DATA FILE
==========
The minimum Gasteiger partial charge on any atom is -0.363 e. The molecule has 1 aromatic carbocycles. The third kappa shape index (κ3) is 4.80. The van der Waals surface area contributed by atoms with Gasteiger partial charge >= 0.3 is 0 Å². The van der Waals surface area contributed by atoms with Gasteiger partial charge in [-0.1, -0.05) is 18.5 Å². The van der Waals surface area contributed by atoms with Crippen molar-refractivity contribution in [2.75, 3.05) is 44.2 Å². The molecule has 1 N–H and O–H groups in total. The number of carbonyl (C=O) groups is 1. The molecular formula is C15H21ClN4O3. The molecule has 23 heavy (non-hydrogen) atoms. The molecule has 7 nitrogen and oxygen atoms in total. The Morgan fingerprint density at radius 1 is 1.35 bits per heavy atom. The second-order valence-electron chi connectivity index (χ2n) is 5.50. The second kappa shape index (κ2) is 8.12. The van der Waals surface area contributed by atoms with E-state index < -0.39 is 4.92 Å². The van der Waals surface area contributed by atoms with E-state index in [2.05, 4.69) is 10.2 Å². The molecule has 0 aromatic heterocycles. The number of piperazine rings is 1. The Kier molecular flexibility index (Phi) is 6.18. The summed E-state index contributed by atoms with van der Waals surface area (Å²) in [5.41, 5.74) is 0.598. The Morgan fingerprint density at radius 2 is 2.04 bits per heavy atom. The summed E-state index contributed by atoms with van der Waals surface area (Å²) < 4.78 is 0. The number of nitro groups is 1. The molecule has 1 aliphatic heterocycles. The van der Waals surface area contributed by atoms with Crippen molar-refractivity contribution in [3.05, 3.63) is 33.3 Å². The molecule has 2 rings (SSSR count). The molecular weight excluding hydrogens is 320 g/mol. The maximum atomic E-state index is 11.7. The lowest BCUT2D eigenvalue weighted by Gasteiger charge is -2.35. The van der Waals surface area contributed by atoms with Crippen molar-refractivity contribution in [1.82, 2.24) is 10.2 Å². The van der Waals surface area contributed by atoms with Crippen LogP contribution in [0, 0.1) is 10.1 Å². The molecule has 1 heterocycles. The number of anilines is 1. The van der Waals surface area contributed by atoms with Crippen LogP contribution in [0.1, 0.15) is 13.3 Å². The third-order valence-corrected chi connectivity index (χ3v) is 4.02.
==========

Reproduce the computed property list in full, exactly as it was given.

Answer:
The minimum Gasteiger partial charge on any atom is -0.363 e. The molecule has 1 aromatic carbocycles. The third kappa shape index (κ3) is 4.80. The van der Waals surface area contributed by atoms with Gasteiger partial charge >= 0.3 is 0 Å². The van der Waals surface area contributed by atoms with Gasteiger partial charge in [-0.1, -0.05) is 18.5 Å². The van der Waals surface area contributed by atoms with Crippen molar-refractivity contribution in [2.75, 3.05) is 44.2 Å². The molecule has 1 N–H and O–H groups in total. The number of carbonyl (C=O) groups is 1. The molecular formula is C15H21ClN4O3. The molecule has 23 heavy (non-hydrogen) atoms. The molecule has 7 nitrogen and oxygen atoms in total. The Morgan fingerprint density at radius 1 is 1.35 bits per heavy atom. The second-order valence-electron chi connectivity index (χ2n) is 5.50. The second kappa shape index (κ2) is 8.12. The van der Waals surface area contributed by atoms with E-state index < -0.39 is 4.92 Å². The van der Waals surface area contributed by atoms with E-state index in [2.05, 4.69) is 10.2 Å². The molecule has 0 aromatic heterocycles. The number of piperazine rings is 1. The Kier molecular flexibility index (Phi) is 6.18. The summed E-state index contributed by atoms with van der Waals surface area (Å²) in [5.41, 5.74) is 0.598. The Morgan fingerprint density at radius 2 is 2.04 bits per heavy atom. The summed E-state index contributed by atoms with van der Waals surface area (Å²) < 4.78 is 0. The number of nitro groups is 1. The molecule has 1 aliphatic heterocycles. The van der Waals surface area contributed by atoms with Crippen molar-refractivity contribution in [3.05, 3.63) is 33.3 Å². The molecule has 2 rings (SSSR count). The molecular weight excluding hydrogens is 320 g/mol. The maximum atomic E-state index is 11.7. The lowest BCUT2D eigenvalue weighted by Gasteiger charge is -2.35. The van der Waals surface area contributed by atoms with Crippen molar-refractivity contribution in [1.82, 2.24) is 10.2 Å². The van der Waals surface area contributed by atoms with Crippen LogP contribution in [0, 0.1) is 10.1 Å². The molecule has 1 heterocycles. The number of anilines is 1. The van der Waals surface area contributed by atoms with Crippen LogP contribution in [0.1, 0.15) is 13.3 Å². The third-order valence-corrected chi connectivity index (χ3v) is 4.02.